Visions and Revisions

The Messiah of Stockholm

by Cynthia Ozick
Knopf, 144 pp., $15.95


by J.M. Coetzee
Viking, 157 pp., $15.95

In The Messiah of Stockholm we have, for once, a truly intriguing mystery, quietly (and at times not so quietly) sounding those overtones or undertones of allegory or fable, of universality, without which no mystery will detain us for long.

At the beginning of The Magic Mountain young Hans Castorp was described as a “still unwritten page.” Cynthia Ozick’s character, Lars Andemening, although forty-two years old, is a conspicuously unfinished page, looking for an author to complete him; an “arrested soul” is how he sees himself. More specifically—believing himself to be an orphan of Polish origin adopted by a Swedish family—he is looking for his father, whom he has designated as Bruno Schulz, the Polish-Jewish author of two books of “peculiar tales” published in English translation as Cinnamon Shops (in the US, The Street of Crocodiles) and Sanatorium Under the Sign of the Hourglass. We hear that in one of these stories of “losses, metamorphoses, degradations” the father turns into a crab and the mother boils it and serves it up to the family. Schulz lived in the Galician town of Drohobycz, and was gunned down there by the SS on November 19, 1942.

Lars, who is most at home under his quilt, makes a thin living as the Monday book reviewer of the Morgontörn, not a good day for books, and not a very good newspaper. According to his fellow reviewers, Lars’s trouble is Central Europe: he is “a Monday Faust,” or “prince of the indecipherable,” obsessed with people with names like Broch, Kiš, Musil, Canetti, Kundera, Schulz, inscrutable authors who hold little appeal for the healthy readers of the Wednesday and Friday culture pages. In return, though he cannot admire their intellectual tastes or literary principles, or lack of them, he loves in his colleagues “their maimed scribblers’ odor, pale and dimly prurient, a fuminess skimmed from the Morgontörn’s omnipresent staleness.”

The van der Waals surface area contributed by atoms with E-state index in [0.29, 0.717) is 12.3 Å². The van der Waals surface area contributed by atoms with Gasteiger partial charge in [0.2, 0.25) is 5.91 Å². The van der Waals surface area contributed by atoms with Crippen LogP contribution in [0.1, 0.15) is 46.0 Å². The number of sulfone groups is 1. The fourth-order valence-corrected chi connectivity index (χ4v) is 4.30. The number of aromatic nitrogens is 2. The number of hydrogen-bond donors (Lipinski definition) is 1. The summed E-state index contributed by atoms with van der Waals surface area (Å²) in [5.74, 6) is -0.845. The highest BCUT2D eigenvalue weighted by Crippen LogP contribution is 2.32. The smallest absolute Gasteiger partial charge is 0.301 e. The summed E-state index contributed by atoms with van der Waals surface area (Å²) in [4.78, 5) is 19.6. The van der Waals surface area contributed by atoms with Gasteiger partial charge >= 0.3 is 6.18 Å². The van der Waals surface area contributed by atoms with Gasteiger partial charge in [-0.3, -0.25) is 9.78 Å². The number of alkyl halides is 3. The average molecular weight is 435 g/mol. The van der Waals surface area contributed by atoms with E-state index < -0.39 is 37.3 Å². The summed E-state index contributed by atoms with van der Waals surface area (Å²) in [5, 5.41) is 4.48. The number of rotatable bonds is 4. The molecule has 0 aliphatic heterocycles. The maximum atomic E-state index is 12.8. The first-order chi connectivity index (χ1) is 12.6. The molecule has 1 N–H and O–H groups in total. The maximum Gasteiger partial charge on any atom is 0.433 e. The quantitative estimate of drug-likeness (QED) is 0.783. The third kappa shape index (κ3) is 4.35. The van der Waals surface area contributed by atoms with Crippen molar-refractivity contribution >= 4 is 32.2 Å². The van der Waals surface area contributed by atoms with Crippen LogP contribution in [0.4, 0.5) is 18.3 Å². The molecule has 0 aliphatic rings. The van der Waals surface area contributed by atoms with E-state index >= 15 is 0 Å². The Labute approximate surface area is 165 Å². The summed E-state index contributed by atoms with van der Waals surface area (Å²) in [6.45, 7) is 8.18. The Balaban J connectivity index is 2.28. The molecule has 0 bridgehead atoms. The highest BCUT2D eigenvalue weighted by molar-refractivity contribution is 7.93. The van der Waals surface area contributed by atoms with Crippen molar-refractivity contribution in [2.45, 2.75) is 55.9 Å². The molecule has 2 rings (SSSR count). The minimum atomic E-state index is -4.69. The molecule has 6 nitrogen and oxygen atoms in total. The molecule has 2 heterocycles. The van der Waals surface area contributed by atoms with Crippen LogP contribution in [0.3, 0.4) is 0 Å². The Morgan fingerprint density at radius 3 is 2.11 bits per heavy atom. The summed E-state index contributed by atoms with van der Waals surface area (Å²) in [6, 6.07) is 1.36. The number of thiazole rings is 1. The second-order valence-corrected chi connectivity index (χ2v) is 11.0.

Lars’s confederate and rival in the search for Schulz and Schulziana is Heidi Eklund, an aging German of dubious antecedents who once lived in the vicinity of a death camp. Now a bookseller, she contrives by uncertain means to procure rare Polish books for him, among them Schulz’s translation of The Trial. (Lars isn’t too pleased with this; he doesn’t care to see his putative father “in the role of the dummy on Franz Kafka’s lap.”) Her husband—for a long time Lars believes she has invented him since he is always away on business—turns out to be a skilled forger of passports; he gets people “in” and “out,” and likewise books and manuscripts. Heidi has also procured a Polish teacher for Lars, a refugee professor from Cracow, maybe a princess, maybe a Radziwill.

Lars, as the author states or understates, is “untouched by the comic muse.” The editor of the Morgontörn tells him that readers are complaining: “Your reviews are practically theology.” Theological is a harsher epithet even than existential or Faustian or surreal or Central European. All the same there is a lot of comedy…

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